able reduction in the cash surplus will occur in the current
fiscal year. As a result, the Treasury’s power to withdraw funds
from the public (and the banks) for debt retirement, and
thereby to impose further restraint on bank reserves and bank
lending, will be considerably curtailed.
According to preliminary estimates, daily average sales at
Second District department stores during July declined some­
what more than seasonally, following a slight decline during
the previous month as well. However, seasonally adjusted July
sales were apparently still within 3 per cent of the record vol­
ume of May. Daily average sales during July probably did not
show so large an increase over last year as had been shown
during the previous three months.
The seasonally adjusted retail value of Second District depart­
ment store inventories declined further during June. Stores
apparently adjusted their inventories in view of the relative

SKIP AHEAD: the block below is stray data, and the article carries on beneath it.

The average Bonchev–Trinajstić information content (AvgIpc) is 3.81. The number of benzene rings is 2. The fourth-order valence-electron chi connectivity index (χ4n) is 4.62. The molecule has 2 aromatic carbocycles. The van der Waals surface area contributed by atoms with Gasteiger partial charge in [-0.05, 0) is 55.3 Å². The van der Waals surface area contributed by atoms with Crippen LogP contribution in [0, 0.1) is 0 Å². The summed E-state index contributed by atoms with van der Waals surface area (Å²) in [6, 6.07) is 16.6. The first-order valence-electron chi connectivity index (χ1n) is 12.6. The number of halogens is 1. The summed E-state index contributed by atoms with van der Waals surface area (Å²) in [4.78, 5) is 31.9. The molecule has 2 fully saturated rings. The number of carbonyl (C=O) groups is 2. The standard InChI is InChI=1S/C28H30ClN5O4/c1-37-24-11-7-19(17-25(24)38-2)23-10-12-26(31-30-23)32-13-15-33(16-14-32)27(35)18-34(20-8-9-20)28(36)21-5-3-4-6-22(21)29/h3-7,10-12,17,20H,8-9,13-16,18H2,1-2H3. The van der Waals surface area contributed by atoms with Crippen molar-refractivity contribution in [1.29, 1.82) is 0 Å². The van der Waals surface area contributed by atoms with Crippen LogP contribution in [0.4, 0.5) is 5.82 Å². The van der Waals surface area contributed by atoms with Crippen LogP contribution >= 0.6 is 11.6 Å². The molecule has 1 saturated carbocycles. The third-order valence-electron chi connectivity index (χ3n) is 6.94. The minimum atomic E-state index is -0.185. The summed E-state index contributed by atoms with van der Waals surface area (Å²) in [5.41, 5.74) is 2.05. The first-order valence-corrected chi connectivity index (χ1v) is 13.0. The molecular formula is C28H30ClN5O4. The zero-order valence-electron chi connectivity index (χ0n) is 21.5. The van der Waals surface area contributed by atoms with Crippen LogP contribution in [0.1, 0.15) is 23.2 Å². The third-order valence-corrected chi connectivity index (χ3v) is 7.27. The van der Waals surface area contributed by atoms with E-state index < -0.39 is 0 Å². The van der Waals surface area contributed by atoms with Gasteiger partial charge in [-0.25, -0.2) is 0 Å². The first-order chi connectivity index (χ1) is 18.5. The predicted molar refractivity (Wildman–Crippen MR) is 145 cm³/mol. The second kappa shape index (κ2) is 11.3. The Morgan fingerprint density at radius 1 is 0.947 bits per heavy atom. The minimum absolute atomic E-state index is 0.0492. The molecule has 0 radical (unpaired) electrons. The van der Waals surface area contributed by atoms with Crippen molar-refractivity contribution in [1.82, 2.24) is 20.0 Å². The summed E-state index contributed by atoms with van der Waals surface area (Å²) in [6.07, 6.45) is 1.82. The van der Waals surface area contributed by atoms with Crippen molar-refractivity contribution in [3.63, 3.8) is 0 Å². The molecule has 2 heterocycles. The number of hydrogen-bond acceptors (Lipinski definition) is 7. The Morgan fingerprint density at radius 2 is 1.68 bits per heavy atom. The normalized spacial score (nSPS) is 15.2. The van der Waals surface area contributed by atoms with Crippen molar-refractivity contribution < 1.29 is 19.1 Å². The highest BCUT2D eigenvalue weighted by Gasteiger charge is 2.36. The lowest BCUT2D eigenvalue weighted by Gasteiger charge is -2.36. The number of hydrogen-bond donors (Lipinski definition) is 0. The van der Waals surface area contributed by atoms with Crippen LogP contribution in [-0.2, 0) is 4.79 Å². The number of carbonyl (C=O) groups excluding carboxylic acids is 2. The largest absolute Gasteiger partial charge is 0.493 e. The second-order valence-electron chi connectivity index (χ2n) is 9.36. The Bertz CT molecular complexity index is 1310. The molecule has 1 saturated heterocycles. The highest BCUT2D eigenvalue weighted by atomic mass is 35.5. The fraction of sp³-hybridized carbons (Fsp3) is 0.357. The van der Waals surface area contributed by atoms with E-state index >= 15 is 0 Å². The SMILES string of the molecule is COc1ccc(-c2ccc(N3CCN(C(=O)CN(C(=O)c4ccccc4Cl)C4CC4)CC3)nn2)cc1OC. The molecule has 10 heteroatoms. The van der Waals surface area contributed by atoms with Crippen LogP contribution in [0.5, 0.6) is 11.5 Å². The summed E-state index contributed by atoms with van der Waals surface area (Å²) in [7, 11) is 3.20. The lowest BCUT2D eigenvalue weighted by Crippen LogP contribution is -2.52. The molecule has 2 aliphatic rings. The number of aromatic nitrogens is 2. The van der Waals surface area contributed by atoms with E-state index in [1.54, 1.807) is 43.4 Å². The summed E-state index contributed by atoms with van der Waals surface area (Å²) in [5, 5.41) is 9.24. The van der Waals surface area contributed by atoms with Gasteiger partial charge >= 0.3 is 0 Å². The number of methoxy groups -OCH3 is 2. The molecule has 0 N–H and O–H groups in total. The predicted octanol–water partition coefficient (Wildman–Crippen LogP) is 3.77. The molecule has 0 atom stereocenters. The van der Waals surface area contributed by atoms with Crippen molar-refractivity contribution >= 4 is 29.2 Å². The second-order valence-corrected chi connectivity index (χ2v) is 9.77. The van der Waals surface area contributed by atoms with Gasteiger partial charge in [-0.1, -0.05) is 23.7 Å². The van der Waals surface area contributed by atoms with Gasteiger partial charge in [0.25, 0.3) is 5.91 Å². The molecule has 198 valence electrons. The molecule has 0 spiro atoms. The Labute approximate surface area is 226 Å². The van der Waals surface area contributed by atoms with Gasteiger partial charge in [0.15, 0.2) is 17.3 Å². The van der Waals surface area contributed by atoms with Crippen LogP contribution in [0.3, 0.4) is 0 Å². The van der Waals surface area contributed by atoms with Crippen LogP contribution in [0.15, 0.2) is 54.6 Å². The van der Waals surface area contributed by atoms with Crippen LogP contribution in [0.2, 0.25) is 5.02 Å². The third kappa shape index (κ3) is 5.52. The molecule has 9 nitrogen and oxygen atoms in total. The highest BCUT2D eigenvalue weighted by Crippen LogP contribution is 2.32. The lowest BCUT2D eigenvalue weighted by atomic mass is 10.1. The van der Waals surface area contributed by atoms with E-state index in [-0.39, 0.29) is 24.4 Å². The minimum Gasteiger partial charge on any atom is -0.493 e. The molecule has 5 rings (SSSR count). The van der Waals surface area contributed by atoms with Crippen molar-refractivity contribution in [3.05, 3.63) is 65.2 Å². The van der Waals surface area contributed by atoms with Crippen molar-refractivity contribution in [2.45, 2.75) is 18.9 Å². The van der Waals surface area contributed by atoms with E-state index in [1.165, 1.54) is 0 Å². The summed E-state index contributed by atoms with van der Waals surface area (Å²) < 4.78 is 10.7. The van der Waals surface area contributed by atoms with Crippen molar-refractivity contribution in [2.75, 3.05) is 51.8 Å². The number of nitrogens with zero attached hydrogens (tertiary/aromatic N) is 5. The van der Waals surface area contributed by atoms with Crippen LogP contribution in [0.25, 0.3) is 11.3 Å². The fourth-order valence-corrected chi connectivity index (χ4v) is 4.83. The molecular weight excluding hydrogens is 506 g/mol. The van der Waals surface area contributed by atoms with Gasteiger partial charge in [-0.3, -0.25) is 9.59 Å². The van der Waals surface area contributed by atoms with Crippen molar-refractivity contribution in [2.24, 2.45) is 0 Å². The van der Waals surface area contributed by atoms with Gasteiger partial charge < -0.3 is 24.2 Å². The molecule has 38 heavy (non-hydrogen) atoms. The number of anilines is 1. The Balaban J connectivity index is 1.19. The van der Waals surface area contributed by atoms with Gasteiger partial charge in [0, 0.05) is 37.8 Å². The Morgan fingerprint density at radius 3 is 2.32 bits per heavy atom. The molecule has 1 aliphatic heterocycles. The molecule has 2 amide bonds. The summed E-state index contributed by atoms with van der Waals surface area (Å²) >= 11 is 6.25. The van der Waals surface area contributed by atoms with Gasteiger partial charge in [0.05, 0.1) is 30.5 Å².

easiness of soft goods lines generally and of most durable lines
handled by department stores. This bank’s seasonally adjusted
index of department store stocks (1935-39 average equals 100
per cent) stood at 237 at the end of June 1948; the seasonally
adjusted index of daily average sales, however, was 265 for
June (and 268 for May). The fact that stocks at the end of
June were 10 per cent greater in value than they were a year
ago results mainly from comparison with an exceptionally low
level of stocks (relative to sales).
Outstanding orders of a group of the larger stores at the end
of June were, dollarwise, 2 per cent lower than a year ago. It
may be noted that in every month since January 1948, the ratio
of outstanding orders to sales1 for the group of stores which
report comparable data has been below that of the same period